is the season for dibbling.
The earth thaws, releasing the scent of humus; worm orgies
beneath quiet sheets of mulched leaves proceed without notice;
swelling buds of naked deciduous tree branches afford little
cover for recently returned bird life, and tiny clusters of
yellow crocuses line the walk up to my door: These are among
the early signs of spring’s advance around my house. As the
sun begins to arc higher across the sky, the land and air
warm and much of the vegetation that vanished last fall begins
to stir toward a dramatic resurrection. This is the time that
I begin to prepare for the coming growing season. My dibble
becomes central to these preparations.
A dibble is a simple hand tool used to poke holes into the
earth for planting seeds, bulbs or young plants. It is most
likely among the oldest agricultural tools of human invention.
Sometimes called a “dibble stick” or a “dibbler,” the earliest
versions of this tool were probably nothing more than a stick
picked up in the environment that could be easily applied
to the task of punching holes in the dirt.
The dibble is essentially a specialized extension for the
hand that saves wear on fingers, which also serve well as
dibbles in some soils. Contemporary dibbles generally have
a handle attached to a straight shaft with a pointed end and
are made from wood, metal or some combination of the two.
Commercial dibbles can be purchased from seed and garden supply
companies and generally cost in the range of $15 to $20.
The dibble is a tool that converts human energy into the work
of making holes in the earth for planting crops. It does this
task more efficiently than poking a finger into the ground
and provides a means to standardize the width and depth of
holes while reducing wear and tear on one’s hands. The tool
provides a means for safely planting seeds.
Most seeds won’t start to grow if they are left sitting on
top of the soil where they’re more likely to become snacks
for passing wildlife than take root. The dibble provides a
means to get seeds into the ground, away from hungry seed-eaters
and into an environment more conducive to germination and
plant growth. It also allows for more organization of gardens
by providing more control over how closely and deeply seeds
are planted. Instead of being broadcasted to the wind, seeds
can be placed in pre-punched dibble holes.
For many years, the dibbles I used in my gardens were just
sticks I’d temporarily employ for the effort. They’d inevitably
end up in a compost heap or as kindling in the wood stove.
But last summer I encountered a stick amid the biomass of
backyard debris that was just too good to burn or compost.
When I first noticed the hardwood stick, I remember thinking
how it looked like the preferred shape for ginseng roots:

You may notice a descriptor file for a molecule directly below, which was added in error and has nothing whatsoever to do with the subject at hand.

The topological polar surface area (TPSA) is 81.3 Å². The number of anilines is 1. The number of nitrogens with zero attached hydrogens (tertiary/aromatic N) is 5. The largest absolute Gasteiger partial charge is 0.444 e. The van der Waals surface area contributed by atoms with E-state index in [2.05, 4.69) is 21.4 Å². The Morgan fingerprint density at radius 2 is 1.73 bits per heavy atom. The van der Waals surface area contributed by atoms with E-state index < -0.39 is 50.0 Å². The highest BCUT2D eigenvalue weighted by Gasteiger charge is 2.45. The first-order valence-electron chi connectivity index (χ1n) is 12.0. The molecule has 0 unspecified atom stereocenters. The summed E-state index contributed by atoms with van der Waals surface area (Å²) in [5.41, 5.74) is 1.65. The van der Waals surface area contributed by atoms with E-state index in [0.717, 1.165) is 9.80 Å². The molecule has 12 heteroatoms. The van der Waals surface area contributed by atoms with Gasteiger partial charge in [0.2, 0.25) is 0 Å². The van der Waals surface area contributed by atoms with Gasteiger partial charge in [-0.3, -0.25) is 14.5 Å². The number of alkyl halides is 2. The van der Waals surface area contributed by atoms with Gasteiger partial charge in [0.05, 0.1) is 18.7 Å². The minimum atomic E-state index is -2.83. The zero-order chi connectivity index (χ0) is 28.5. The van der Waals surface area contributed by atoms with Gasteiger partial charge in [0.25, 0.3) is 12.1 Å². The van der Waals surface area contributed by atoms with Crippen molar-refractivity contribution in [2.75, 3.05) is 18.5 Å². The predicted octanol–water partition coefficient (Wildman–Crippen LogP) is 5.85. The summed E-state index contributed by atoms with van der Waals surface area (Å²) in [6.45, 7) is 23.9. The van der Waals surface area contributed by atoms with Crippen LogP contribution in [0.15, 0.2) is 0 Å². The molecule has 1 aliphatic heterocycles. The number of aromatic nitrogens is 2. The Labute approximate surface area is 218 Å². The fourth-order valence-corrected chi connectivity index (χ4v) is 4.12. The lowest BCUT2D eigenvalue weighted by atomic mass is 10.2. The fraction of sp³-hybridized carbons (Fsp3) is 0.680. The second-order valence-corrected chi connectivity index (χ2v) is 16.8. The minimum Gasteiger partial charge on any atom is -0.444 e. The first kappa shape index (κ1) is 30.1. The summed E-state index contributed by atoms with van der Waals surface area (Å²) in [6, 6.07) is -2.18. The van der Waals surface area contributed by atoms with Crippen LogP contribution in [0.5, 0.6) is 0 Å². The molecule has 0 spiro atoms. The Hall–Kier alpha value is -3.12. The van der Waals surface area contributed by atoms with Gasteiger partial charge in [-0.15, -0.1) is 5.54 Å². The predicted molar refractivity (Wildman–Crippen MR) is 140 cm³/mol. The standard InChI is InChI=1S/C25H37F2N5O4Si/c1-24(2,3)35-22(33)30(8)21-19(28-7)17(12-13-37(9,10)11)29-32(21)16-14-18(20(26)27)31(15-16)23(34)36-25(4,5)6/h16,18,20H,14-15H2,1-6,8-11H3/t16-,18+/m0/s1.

It appeared to have a pair of legs and a trunk that roughly
mimicked the human form. The stick included a branching that
gave the suggestion of two legs, one longer and thinner than
the other. The longer one branched off at almost a 90-degree
angle, resulting in the other, shorter and thicker branch
looking like part of a crude handle. When I picked the piece
up by this “handle,” I was impressed with how well it seemed
to fit my hand.
Using my trusty Swiss army knife, I whittled down the stick,
removing bark remains and graduating the longer leg down to
a dull point. After this, I smoothed it down with some sandpaper.
The stick was about an inch in diameter at its thickest end.
The longer branch was about 8 inches long, terminating in
a point about one quarter of an inch across. I tested it out
and it easily slid into the garden soils around my house,
making holes in a wide range of diameters and depths.
At the point in last year’s growing season when I whittled
this dibble, I was in the process of transplanting plants
into my vegetable garden. The strange looking stick proved
particularly adept at punching the holes I needed to get the
roots of young plants securely into the raised garden beds.
For the larger plants, like tomatoes and chilies, I would
push the dibble deeply into the soil and rotate its handle
in a circle to create a wider funnel-shaped hole that could
better accommodate their more extensive root systems. These
larger holes also made it easier to add organic fertilizers
to each plant for a growth boost.
I have subsequently found my little dibble to be useful in
making holes for seeds in the seed-starter trays I use to
initiate germination. Once the plants have sprouted and grown
too confined in these trays, I transplant them to used yogurt
containers that have holes punched in their bottoms for drainage.
Here again, my dibble helps make the transition easier by
providing a good-sized hole in the growth medium for the transplants.
With a pinch of organic fertilizer added to the mix, the plants
are minimally shocked and off to more growing in no time.
This modified stick also helped me last weekend to densely
plant a coldframe I have in my garden with greens that hopefully
will provide some early spring salads. Last fall this found
tool was particularly helpful with a substantial planting
of bulbs I carried out in my front yard that is just now starting
to rise from the ground and bloom.
During the winter my dibble hung on a hook near the back door,
a constant reminder that spring would eventually come. Today
the tool is often absent from its place by the door as my
demands for planting-holes rise with the temperatures, and
I just keep dibbling my way through spring driven by garden
fantasies sprouting from punched holes.